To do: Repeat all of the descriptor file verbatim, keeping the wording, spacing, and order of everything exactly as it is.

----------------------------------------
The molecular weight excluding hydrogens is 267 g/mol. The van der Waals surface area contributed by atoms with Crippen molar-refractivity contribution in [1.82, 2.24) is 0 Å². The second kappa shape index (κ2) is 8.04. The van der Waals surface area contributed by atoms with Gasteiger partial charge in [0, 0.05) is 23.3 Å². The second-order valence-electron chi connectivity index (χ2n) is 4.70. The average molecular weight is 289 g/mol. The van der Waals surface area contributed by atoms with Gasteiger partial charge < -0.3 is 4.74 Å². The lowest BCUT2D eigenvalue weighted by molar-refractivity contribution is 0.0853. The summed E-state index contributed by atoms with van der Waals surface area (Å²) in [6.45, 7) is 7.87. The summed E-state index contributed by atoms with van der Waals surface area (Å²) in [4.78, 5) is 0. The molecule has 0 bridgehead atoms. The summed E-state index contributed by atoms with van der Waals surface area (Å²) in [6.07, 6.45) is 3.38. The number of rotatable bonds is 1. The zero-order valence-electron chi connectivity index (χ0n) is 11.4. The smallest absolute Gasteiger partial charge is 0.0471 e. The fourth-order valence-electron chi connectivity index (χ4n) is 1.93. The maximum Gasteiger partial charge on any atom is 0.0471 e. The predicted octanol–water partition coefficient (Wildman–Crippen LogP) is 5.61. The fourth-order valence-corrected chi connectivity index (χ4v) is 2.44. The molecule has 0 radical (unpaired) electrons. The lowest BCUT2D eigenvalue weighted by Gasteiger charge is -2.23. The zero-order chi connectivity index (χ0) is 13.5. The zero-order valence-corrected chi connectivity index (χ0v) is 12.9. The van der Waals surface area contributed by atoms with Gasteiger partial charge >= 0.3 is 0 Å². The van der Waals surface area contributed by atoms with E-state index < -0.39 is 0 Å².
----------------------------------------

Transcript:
The molecular weight excluding hydrogens is 267 g/mol. The van der Waals surface area contributed by atoms with Crippen molar-refractivity contribution in [1.82, 2.24) is 0 Å². The second kappa shape index (κ2) is 8.04. The van der Waals surface area contributed by atoms with Gasteiger partial charge in [0, 0.05) is 23.3 Å². The second-order valence-electron chi connectivity index (χ2n) is 4.70. The average molecular weight is 289 g/mol. The van der Waals surface area contributed by atoms with Gasteiger partial charge < -0.3 is 4.74 Å². The lowest BCUT2D eigenvalue weighted by molar-refractivity contribution is 0.0853. The summed E-state index contributed by atoms with van der Waals surface area (Å²) in [6.45, 7) is 7.87. The summed E-state index contributed by atoms with van der Waals surface area (Å²) in [4.78, 5) is 0. The molecule has 0 bridgehead atoms. The summed E-state index contributed by atoms with van der Waals surface area (Å²) in [6.07, 6.45) is 3.38. The number of rotatable bonds is 1. The zero-order valence-electron chi connectivity index (χ0n) is 11.4. The smallest absolute Gasteiger partial charge is 0.0471 e. The fourth-order valence-electron chi connectivity index (χ4n) is 1.93. The maximum Gasteiger partial charge on any atom is 0.0471 e. The predicted octanol–water partition coefficient (Wildman–Crippen LogP) is 5.61. The fourth-order valence-corrected chi connectivity index (χ4v) is 2.44. The molecule has 0 radical (unpaired) electrons. The lowest BCUT2D eigenvalue weighted by Gasteiger charge is -2.23. The zero-order chi connectivity index (χ0) is 13.5. The zero-order valence-corrected chi connectivity index (χ0v) is 12.9. The van der Waals surface area contributed by atoms with Gasteiger partial charge >= 0.3 is 0 Å². The van der Waals surface area contributed by atoms with E-state index < -0.39 is 0 Å².